The Angels tagged Vazquez for five runs in five innings on July 21st, and he allowed four or more runs in four of six starts after that stretch of brilliance. Even worse was the obvious physical decline. His fastball, already down two miles an hour from last year, was now regularly sitting in the mid-80’s (right). His breaking balls were flat and lacking depth, leaving the changeup as his only consistent weapon. That didn’t last very long, as Javy was yanked from the rotation for good after allowing four runs in three innings against the lowly Mariners on August 21st. He pitched to a 6.59 ERA the rest of the way, mostly in long-relief though he did make three spot starts. The low point came in his second to last appearance of the season, when he hit three straight Rays to force in a run, turning a blowout into a full-blown laugher. Perhaps all those innings finally caught up to him and/or he was hiding some kind of injury. Doesn’t matter now.
All told, 2010 amounted to the worst season of Vazquez’s career. His 154.2 innings were his fewest since 1999, his 5.32 ERA his worst since 1998, and his 5.56 trailed only Ryan Rowland-Smith (6.55) and Scott Kazmir (5.83) for the worst in baseball among pitchers that threw at least a hundred innings. If he hadn’t been mercifully pulled from the rotation late in the year, he would have led baseball in homeruns allowed. As it stands, the 32 he gave up were the fourth most in the game, and his 1.83 HR/9 was second worst. The Yankees paid him $11.5M and received -0.2 fWAR in return, meaning Javy was no better than some Triple-A fodder toiling away in the minors.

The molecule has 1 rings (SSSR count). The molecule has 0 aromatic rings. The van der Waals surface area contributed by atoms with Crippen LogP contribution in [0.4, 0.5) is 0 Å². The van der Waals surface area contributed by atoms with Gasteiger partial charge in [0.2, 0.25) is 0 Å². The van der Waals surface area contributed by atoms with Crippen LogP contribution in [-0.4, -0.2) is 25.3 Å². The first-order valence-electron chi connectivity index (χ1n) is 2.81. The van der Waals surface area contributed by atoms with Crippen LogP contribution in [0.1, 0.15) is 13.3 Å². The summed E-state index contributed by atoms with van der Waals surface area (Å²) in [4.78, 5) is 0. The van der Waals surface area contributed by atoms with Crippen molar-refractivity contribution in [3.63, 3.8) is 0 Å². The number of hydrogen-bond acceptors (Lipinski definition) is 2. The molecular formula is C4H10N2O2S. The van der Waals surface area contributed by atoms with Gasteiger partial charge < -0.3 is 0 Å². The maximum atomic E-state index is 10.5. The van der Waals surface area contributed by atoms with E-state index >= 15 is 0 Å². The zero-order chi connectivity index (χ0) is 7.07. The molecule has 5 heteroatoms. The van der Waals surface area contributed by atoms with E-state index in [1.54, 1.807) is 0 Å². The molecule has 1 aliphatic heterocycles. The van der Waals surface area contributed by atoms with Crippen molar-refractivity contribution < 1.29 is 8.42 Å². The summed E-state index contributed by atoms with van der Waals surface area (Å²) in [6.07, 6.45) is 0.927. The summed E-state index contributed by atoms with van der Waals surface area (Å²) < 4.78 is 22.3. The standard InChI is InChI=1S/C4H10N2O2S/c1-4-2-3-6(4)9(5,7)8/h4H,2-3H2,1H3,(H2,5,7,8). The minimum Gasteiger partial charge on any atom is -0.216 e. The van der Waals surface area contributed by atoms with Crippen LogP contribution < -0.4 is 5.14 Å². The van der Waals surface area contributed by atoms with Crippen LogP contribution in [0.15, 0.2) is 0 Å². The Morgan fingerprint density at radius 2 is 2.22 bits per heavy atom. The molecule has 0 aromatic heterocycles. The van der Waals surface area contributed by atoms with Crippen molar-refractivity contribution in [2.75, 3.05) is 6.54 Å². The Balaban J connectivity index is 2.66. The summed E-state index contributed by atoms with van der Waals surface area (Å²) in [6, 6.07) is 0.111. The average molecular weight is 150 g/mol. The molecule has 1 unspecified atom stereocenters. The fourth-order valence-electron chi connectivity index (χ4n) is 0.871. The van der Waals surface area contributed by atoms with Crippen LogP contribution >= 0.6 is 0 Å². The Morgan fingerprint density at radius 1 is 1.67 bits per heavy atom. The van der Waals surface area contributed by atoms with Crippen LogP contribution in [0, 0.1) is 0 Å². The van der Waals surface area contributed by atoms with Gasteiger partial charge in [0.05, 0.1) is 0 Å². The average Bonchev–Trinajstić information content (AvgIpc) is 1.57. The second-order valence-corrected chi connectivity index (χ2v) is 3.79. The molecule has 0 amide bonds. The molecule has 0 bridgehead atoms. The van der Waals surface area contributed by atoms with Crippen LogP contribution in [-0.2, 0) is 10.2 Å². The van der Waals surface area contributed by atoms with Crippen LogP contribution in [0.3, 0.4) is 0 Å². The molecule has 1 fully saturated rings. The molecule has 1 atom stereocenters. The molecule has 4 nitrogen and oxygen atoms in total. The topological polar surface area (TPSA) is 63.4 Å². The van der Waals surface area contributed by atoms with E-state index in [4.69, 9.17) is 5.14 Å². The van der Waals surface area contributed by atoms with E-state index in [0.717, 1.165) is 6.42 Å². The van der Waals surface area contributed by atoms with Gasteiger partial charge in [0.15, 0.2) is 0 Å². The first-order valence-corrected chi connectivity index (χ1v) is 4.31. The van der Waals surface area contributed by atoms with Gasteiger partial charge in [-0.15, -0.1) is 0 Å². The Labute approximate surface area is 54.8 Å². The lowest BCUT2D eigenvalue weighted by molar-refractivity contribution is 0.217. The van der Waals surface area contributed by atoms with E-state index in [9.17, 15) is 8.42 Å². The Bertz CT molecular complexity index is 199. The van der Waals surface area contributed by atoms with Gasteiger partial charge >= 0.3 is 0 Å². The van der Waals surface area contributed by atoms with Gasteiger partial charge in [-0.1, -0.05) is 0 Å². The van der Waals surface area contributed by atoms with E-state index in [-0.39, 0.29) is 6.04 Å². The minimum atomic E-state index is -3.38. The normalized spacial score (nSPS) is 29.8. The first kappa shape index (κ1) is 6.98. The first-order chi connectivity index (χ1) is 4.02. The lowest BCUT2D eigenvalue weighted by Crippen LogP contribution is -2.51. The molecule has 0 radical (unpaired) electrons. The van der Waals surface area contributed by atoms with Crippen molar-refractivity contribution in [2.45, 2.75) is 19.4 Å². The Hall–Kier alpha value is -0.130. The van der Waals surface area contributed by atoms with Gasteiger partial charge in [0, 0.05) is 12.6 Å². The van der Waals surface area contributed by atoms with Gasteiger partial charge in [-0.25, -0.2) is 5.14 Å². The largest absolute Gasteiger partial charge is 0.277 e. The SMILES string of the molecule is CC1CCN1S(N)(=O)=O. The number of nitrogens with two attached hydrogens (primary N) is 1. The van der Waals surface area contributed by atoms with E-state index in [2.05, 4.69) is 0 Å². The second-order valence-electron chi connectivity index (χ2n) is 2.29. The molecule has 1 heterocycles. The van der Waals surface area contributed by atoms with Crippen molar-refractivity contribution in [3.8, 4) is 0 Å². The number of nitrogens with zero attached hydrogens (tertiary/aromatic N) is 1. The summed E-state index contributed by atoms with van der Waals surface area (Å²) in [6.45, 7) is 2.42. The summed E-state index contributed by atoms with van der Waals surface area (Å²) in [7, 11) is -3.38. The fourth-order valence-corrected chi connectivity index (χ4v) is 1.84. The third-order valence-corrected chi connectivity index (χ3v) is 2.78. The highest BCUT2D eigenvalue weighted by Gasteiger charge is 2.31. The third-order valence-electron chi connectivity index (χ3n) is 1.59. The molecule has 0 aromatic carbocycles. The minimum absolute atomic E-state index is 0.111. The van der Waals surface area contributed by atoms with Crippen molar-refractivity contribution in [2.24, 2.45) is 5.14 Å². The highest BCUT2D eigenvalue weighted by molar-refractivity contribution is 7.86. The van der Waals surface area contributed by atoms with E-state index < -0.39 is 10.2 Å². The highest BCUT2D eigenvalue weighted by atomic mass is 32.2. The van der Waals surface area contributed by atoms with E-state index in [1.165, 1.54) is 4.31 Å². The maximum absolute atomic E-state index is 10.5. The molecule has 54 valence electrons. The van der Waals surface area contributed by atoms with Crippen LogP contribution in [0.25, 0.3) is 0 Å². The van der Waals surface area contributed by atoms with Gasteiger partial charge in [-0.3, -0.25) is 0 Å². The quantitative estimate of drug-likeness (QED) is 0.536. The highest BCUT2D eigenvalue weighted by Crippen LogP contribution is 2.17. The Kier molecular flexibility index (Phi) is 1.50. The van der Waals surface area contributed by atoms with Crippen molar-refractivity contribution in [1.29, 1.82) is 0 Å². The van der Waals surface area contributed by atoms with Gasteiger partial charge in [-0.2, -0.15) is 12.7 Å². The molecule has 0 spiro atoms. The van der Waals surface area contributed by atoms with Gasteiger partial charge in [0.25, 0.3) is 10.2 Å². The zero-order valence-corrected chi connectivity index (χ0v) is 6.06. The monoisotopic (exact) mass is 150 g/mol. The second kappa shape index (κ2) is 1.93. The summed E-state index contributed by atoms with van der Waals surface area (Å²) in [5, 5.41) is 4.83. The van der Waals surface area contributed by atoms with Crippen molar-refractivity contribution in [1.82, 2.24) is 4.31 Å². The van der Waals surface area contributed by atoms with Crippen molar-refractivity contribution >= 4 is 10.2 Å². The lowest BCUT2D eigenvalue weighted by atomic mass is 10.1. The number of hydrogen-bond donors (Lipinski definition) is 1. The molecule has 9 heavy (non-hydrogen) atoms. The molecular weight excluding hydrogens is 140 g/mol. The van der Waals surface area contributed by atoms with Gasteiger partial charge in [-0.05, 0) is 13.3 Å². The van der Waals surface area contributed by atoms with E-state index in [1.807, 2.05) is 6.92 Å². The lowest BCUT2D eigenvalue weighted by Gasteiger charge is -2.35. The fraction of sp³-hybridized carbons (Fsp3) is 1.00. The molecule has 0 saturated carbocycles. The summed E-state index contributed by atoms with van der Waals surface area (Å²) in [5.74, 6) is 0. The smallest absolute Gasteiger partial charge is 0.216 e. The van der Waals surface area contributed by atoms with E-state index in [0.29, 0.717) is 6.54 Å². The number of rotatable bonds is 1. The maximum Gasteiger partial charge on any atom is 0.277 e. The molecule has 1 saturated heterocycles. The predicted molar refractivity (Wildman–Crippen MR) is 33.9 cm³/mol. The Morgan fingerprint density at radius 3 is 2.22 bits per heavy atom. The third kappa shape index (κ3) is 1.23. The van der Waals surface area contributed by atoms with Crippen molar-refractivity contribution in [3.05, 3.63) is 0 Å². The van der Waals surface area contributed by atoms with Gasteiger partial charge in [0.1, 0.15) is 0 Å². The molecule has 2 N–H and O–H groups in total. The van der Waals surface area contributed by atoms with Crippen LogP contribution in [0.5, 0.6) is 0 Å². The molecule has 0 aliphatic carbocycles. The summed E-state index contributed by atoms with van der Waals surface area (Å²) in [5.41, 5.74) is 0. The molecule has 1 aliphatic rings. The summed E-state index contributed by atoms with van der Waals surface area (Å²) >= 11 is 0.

To make things worse, Vazquez pitched his way out of Type-A free agent status, falling down into Type-B range. Not that the team would offer him salary arbitration after such a horrible year, but they wouldn’t even have been able to get those two high draft picks even if they wanted to risk it.
We know the Yanks didn’t give up much for Vazquez thanks to the benefit of hindsight. Melky Cabrera was the worst everyday player in baseball this season (-1.2 fWAR, min. 450 PA) and has already been released. They didn’t even wait until the non-tender deadline. Mike Dunn has a live arm but has already been replaced by Boone Logan. The x-factor is prospect Arodys Vizcaino, who put together a 2.22 FIP in 114 IP before suffering an elbow injury. He’s a top 100 prospect, and if he comes back well from the injury, the Yanks will regret the deal even more.
Brian Cashman and the rest of the Yankee brain trust wasn’t asking for much out of Vazquez. They wanted 200 league average innings, which meant an ERA right around 4.20. All they wanted was someone to take the pressure off the three guys at the front of the rotation and young Phil Hughes in the back, someone they could ride hard all year and count on for length each time out. Vazquez didn’t give them that at all, pitching so poorly that he couldn’t even beat out Dustin Moseley for a spot on the postseason roster. Expectations were relatively low, and Javy failed to deliver on even that.